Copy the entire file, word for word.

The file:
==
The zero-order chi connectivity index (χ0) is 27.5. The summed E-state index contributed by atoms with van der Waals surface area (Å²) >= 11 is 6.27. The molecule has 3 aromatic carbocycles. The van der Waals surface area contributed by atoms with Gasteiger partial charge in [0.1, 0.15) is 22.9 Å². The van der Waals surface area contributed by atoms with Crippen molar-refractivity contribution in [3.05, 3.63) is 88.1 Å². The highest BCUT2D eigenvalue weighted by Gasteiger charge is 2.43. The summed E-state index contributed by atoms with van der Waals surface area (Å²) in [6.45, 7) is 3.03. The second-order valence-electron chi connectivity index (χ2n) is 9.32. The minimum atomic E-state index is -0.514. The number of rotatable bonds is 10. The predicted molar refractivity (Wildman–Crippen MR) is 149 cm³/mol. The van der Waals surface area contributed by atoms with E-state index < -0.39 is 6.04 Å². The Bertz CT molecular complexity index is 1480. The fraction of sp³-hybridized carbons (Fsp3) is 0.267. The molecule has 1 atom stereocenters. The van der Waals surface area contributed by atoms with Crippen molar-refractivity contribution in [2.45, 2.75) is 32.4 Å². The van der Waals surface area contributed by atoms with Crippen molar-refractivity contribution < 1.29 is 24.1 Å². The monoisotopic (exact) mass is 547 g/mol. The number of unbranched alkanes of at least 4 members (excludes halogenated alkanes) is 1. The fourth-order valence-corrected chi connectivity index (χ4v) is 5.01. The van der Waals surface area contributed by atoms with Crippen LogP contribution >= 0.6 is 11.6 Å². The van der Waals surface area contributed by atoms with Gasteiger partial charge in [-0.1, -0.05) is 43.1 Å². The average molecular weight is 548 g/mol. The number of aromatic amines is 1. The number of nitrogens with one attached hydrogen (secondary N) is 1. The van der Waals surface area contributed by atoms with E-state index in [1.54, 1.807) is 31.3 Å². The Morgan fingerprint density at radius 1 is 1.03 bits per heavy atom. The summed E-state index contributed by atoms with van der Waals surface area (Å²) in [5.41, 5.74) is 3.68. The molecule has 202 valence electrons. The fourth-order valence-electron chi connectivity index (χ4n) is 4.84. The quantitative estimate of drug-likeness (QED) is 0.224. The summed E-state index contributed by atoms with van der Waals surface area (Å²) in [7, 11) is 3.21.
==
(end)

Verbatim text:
The zero-order chi connectivity index (χ0) is 27.5. The summed E-state index contributed by atoms with van der Waals surface area (Å²) >= 11 is 6.27. The molecule has 3 aromatic carbocycles. The van der Waals surface area contributed by atoms with Gasteiger partial charge in [0.1, 0.15) is 22.9 Å². The van der Waals surface area contributed by atoms with Crippen molar-refractivity contribution in [3.05, 3.63) is 88.1 Å². The highest BCUT2D eigenvalue weighted by Gasteiger charge is 2.43. The summed E-state index contributed by atoms with van der Waals surface area (Å²) in [6.45, 7) is 3.03. The second-order valence-electron chi connectivity index (χ2n) is 9.32. The minimum atomic E-state index is -0.514. The number of rotatable bonds is 10. The predicted molar refractivity (Wildman–Crippen MR) is 149 cm³/mol. The van der Waals surface area contributed by atoms with E-state index < -0.39 is 6.04 Å². The Bertz CT molecular complexity index is 1480. The fraction of sp³-hybridized carbons (Fsp3) is 0.267. The molecule has 1 atom stereocenters. The van der Waals surface area contributed by atoms with Crippen molar-refractivity contribution in [2.45, 2.75) is 32.4 Å². The van der Waals surface area contributed by atoms with Crippen molar-refractivity contribution < 1.29 is 24.1 Å². The monoisotopic (exact) mass is 547 g/mol. The number of unbranched alkanes of at least 4 members (excludes halogenated alkanes) is 1. The fourth-order valence-corrected chi connectivity index (χ4v) is 5.01. The van der Waals surface area contributed by atoms with Crippen LogP contribution >= 0.6 is 11.6 Å². The van der Waals surface area contributed by atoms with Gasteiger partial charge in [-0.1, -0.05) is 43.1 Å². The average molecular weight is 548 g/mol. The number of aromatic amines is 1. The number of nitrogens with one attached hydrogen (secondary N) is 1. The van der Waals surface area contributed by atoms with E-state index in [1.54, 1.807) is 31.3 Å². The Morgan fingerprint density at radius 1 is 1.03 bits per heavy atom. The summed E-state index contributed by atoms with van der Waals surface area (Å²) in [5.41, 5.74) is 3.68. The molecule has 202 valence electrons. The fourth-order valence-electron chi connectivity index (χ4n) is 4.84. The quantitative estimate of drug-likeness (QED) is 0.224. The summed E-state index contributed by atoms with van der Waals surface area (Å²) in [7, 11) is 3.21.